S1(config)#

3. Configure access ports.
Next, port Fa0/6 connecting to PC1 is configured as an access port in VLAN 10. Assume PC1 has been configured with the correct IP address and default gateway.

S1(config)# interface fa0/6
S1(config-if)# switchport mode access
S1(config-if)# switchport access vlan 10
S1(config-if)# no shut
S1(config-if)# exit
S1(config)#

4. Configure trunking ports.
Finally, ports Fa0/1 connecting to S2 and Fa05 connecting to R1 are configured as trunk ports.

S1(config)# interface fa0/1
S1(config-if)# switchport mode trunk
S1(config-if)# no shut
S1(config-if)# exit
S1(config)# interface fa0/5
S1(config-if)# switchport mode trunk
S1(config-if)# no shut
S1(config-if)# end
*Mar  1 00:23:43.093: %LINEPROTO-5-UPDOWN: Line protocol on Interface FastEthernet0/1, changed state to up
*Mar  1 00:23:44.511: %LINEPROTO-5-UPDOWN: Line protocol on Interface FastEthernet0/5, changed state to up

4.2.3 S2 VLAN and Trunking Configuration

The configuration for S2 is similar to S1.

S2(config)# vlan 10
S2(config-vlan)# name LAN10
S2(config-vlan)# exit
S2(config)# vlan 20
S2(config-vlan)# name LAN20
S2(config-vlan)# exit
S2(config)# vlan 99
S2(config-vlan)# name Management
S2(config-vlan)# exit
S2(config)#
S2(config)# interface vlan 99
S2(config-if)# ip add 192.168.99.3 255.255.255.0
S2(config-if)# no shut
S2(config-if)# exit
S2(config)# ip default-gateway 192.168.99.1
S2(config)# interface fa0/18
S2(config-if)# switchport mode access
S2(config-if)# switchport access vlan 20
S2(config-if)# no shut
S2(config-if)# exit
S2(config)# interface fa0/1
S2(config-if)# switchport mode trunk
S2(config-if)# no shut
S2(config-if)# exit
S2(config-if)# end
*Mar  1 00:23:52.137: %LINEPROTO-5-UPDOWN: Line protocol on Interface FastEthernet0/1, changed state to up

4.2.4 R1 Subinterface Configuration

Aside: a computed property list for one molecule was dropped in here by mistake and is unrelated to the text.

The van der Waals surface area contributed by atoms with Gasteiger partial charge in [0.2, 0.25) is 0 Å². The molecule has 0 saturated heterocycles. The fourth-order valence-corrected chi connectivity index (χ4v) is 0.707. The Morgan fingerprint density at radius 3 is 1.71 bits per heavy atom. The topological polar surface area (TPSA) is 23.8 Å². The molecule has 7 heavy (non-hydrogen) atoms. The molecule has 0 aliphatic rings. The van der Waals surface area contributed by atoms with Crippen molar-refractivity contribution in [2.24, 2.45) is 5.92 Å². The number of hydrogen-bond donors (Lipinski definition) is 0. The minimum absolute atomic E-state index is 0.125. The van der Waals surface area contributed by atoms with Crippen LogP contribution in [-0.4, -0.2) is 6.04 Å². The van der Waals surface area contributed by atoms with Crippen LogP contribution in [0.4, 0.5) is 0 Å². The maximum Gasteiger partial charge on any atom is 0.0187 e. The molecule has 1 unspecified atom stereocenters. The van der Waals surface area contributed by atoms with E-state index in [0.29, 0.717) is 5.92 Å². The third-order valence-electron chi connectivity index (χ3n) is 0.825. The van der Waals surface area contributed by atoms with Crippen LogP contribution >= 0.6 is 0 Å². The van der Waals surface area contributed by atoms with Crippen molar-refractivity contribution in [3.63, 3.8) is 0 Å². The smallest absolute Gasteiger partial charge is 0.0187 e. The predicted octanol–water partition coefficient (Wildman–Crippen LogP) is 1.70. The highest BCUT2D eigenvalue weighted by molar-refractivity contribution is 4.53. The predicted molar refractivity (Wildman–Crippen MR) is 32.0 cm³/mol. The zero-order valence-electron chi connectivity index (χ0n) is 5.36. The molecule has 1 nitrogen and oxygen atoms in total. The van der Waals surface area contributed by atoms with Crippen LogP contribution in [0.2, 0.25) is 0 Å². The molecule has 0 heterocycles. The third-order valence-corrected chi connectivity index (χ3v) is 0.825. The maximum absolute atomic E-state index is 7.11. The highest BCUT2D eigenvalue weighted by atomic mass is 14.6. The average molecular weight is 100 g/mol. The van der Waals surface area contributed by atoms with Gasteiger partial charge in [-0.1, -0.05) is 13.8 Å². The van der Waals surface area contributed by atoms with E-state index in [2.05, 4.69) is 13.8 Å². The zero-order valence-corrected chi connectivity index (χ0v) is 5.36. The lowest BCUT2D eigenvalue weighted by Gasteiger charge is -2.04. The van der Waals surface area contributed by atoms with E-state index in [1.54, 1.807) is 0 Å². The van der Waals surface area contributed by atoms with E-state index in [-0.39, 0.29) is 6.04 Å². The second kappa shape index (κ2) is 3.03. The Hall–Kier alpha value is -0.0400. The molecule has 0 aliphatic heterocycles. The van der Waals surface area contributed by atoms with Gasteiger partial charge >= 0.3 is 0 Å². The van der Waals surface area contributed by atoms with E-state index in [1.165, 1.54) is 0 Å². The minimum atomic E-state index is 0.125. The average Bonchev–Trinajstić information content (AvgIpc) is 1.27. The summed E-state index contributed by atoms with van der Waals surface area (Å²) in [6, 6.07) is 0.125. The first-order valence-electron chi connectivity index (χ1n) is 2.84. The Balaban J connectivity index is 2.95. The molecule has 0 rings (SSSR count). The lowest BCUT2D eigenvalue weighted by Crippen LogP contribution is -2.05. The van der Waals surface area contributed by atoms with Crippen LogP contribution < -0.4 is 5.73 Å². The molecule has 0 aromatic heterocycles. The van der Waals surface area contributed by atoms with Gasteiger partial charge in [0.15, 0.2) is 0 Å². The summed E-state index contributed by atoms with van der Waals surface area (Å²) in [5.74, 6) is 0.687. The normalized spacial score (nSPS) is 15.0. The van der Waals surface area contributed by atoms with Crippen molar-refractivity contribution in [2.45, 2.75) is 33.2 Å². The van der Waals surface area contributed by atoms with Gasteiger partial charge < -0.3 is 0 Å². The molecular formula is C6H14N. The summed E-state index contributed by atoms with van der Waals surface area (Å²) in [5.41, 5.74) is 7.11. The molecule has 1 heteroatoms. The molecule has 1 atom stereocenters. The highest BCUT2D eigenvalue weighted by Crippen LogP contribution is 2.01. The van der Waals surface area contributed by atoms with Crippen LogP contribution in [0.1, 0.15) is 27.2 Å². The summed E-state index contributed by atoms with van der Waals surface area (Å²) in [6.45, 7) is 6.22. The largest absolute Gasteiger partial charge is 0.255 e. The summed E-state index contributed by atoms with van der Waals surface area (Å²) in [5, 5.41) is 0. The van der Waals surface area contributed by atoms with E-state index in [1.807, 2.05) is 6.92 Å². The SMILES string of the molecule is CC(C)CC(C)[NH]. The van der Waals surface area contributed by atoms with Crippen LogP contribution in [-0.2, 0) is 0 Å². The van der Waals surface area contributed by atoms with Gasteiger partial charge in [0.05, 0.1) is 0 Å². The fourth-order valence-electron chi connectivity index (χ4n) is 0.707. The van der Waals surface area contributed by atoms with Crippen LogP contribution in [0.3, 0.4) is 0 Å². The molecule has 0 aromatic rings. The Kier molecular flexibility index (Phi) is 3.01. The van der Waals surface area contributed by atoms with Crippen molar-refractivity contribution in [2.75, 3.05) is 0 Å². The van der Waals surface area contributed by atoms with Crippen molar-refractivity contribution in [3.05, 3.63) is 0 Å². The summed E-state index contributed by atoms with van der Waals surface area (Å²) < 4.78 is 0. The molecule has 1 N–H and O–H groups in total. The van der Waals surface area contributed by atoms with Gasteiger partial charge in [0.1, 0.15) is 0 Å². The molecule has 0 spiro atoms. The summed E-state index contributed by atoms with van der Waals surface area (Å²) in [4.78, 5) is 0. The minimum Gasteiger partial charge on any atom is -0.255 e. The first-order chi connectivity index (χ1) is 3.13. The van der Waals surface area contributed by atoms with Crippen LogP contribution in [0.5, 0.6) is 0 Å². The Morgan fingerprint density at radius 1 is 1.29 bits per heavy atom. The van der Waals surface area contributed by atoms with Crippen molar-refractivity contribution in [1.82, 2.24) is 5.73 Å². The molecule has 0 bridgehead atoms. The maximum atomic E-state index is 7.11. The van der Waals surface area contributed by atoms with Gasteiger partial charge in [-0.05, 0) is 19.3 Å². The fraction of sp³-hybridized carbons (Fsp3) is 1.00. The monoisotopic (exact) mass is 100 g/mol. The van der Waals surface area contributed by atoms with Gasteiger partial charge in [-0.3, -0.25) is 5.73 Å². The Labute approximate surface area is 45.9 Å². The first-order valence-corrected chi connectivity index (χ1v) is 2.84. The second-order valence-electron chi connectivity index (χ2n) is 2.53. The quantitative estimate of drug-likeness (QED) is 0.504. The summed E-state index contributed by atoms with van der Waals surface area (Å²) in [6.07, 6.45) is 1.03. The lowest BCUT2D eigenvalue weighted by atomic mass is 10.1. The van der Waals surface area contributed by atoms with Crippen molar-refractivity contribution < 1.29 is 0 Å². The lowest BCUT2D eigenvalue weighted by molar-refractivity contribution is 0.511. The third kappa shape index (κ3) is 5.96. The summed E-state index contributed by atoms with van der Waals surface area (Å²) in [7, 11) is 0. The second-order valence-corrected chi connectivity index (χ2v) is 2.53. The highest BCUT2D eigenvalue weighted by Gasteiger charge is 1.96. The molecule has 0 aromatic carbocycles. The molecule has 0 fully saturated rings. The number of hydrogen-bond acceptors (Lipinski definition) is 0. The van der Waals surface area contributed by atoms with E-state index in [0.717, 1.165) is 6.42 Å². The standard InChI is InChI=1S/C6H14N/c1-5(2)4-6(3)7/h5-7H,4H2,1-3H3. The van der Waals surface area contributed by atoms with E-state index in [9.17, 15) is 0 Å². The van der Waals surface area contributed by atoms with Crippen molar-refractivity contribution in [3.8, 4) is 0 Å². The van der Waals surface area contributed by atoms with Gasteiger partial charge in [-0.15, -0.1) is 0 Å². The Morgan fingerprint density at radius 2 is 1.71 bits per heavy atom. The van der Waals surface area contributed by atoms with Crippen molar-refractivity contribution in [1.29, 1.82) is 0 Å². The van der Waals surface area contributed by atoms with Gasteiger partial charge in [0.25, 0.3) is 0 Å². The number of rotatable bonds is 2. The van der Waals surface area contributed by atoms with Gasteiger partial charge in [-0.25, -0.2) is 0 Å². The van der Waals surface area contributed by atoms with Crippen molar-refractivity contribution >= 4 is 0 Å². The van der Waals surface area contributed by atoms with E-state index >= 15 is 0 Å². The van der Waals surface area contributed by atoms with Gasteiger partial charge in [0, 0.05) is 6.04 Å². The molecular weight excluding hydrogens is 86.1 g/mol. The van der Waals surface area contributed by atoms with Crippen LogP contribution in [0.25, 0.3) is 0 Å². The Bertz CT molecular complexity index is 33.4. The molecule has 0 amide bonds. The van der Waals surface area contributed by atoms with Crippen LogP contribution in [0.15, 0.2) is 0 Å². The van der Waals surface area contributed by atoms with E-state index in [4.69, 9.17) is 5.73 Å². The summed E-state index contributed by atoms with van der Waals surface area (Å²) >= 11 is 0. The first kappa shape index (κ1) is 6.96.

The router-on-a-stick method requires you to create a subinterface for each VLAN to be routed.

A subinterface is created using the interface interface_id subinterface_id global configuration mode command. The subinterface syntax is the physical interface followed by a period and a subinterface number. Although not required, it is customary to match the subinterface number with the VLAN number.

Each subinterface is then configured with the following two commands:

  • encapsulation dot1q vlan_id [native] – This command configures the subinterface to respond to 802.1Q encapsulated traffic from the specified vlan-id. The native keyword option is only appended to set the native VLAN to something other than VLAN 1.
  • ip address ip-address subnet-mask – This command configures the IPv4 address of the subinterface. This address typically serves as the default gateway for the identified VLAN.

Repeat the process for each VLAN to be routed. Each router subinterface must be assigned an IP address on a unique subnet for routing to occur.

When all subinterfaces have been created, enable the physical interface using the no shutdown interface configuration command. If the physical interface is disabled, all subinterfaces are disabled.

In the following configuration, the R1 G0/0/1 subinterfaces are configured for VLANs 10, 20, and 99.

R1(config)# interface G0/0/1.10
R1(config-subif)# description Default Gateway for VLAN 10
R1(config-subif)# encapsulation dot1Q 10
R1(config-subif)# ip add 192.168.10.1 255.255.255.0
R1(config-subif)# exit
R1(config)#
R1(config)# interface G0/0/1.20
R1(config-subif)# description Default Gateway for VLAN 20
R1(config-subif)# encapsulation dot1Q 20
R1(config-subif)# ip add 192.168.20.1 255.255.255.0
R1(config-subif)# exit
R1(config)#
R1(config)# interface G0/0/1.99
R1(config-subif)# description Default Gateway for VLAN 99
R1(config-subif)# encapsulation dot1Q 99
R1(config-subif)# ip add 192.168.99.1 255.255.255.0
R1(config-subif)# exit
R1(config)#
R1(config)# interface G0/0/1
R1(config-if)# description Trunk link to S1
R1(config-if)# no shut
R1(config-if)# end
R1#
*Sep 15 19:08:47.015: %LINK-3-UPDOWN: Interface GigabitEthernet0/0/1, changed state to down
*Sep 15 19:08:50.071: %LINK-3-UPDOWN: Interface GigabitEthernet0/0/1, changed state to up
*Sep 15 19:08:51.071: %LINEPROTO-5-UPDOWN: Line protocol on Interface GigabitEthernet0/0/1, changed state to up
R1#

4.2.5 Verify Connectivity Between PC1 and PC2

The router-on-a-stick configuration is complete after the switch trunk and the router subinterfaces have been configured. The configuration can be verified from the hosts, router, and switch.

From a host, verify connectivity to a host in another VLAN using the ping command. It is a good idea to first verify the current host IP configuration using the ipconfig Windows host command.